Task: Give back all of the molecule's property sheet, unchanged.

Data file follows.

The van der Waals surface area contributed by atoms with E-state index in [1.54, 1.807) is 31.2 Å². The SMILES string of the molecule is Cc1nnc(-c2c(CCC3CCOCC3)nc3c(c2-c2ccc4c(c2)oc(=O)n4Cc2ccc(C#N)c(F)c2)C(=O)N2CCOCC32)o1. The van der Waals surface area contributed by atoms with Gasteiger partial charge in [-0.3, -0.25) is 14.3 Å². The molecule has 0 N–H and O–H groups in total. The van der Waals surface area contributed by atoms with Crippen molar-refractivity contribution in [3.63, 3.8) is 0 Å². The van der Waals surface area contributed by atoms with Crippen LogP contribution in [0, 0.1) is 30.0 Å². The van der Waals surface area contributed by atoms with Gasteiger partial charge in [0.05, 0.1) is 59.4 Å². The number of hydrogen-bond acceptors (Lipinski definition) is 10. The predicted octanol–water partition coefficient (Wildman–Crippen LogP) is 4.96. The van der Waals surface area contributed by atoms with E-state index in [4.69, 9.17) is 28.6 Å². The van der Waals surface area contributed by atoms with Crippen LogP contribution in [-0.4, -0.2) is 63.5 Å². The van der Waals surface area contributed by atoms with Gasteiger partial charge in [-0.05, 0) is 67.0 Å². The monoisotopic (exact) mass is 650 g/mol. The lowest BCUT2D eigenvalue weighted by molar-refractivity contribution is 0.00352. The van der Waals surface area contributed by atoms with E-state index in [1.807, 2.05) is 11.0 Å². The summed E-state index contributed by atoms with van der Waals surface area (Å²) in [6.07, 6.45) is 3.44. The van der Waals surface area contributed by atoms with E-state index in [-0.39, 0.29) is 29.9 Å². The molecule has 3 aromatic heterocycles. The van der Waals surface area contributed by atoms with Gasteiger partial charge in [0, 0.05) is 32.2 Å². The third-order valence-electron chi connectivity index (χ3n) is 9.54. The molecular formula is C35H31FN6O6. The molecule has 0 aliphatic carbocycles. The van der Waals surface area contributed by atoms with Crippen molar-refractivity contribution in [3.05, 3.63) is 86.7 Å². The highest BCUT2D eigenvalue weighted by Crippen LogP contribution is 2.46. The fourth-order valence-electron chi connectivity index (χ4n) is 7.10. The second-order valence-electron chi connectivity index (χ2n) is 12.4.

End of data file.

The van der Waals surface area contributed by atoms with E-state index in [1.54, 1.807) is 31.2 Å². The SMILES string of the molecule is Cc1nnc(-c2c(CCC3CCOCC3)nc3c(c2-c2ccc4c(c2)oc(=O)n4Cc2ccc(C#N)c(F)c2)C(=O)N2CCOCC32)o1. The van der Waals surface area contributed by atoms with Gasteiger partial charge in [-0.3, -0.25) is 14.3 Å². The molecule has 0 N–H and O–H groups in total. The van der Waals surface area contributed by atoms with Crippen molar-refractivity contribution in [3.63, 3.8) is 0 Å². The van der Waals surface area contributed by atoms with Crippen LogP contribution in [0, 0.1) is 30.0 Å². The van der Waals surface area contributed by atoms with Gasteiger partial charge in [0.05, 0.1) is 59.4 Å². The number of hydrogen-bond acceptors (Lipinski definition) is 10. The predicted octanol–water partition coefficient (Wildman–Crippen LogP) is 4.96. The van der Waals surface area contributed by atoms with E-state index in [4.69, 9.17) is 28.6 Å². The van der Waals surface area contributed by atoms with Crippen LogP contribution in [-0.4, -0.2) is 63.5 Å². The van der Waals surface area contributed by atoms with Gasteiger partial charge in [-0.05, 0) is 67.0 Å². The monoisotopic (exact) mass is 650 g/mol. The lowest BCUT2D eigenvalue weighted by molar-refractivity contribution is 0.00352. The van der Waals surface area contributed by atoms with E-state index in [1.807, 2.05) is 11.0 Å². The summed E-state index contributed by atoms with van der Waals surface area (Å²) in [6.07, 6.45) is 3.44. The van der Waals surface area contributed by atoms with E-state index in [-0.39, 0.29) is 29.9 Å². The molecule has 3 aromatic heterocycles. The van der Waals surface area contributed by atoms with Gasteiger partial charge in [0, 0.05) is 32.2 Å². The third-order valence-electron chi connectivity index (χ3n) is 9.54. The molecular formula is C35H31FN6O6. The molecule has 0 aliphatic carbocycles. The van der Waals surface area contributed by atoms with Crippen molar-refractivity contribution in [3.05, 3.63) is 86.7 Å². The highest BCUT2D eigenvalue weighted by Crippen LogP contribution is 2.46. The fourth-order valence-electron chi connectivity index (χ4n) is 7.10. The second-order valence-electron chi connectivity index (χ2n) is 12.4.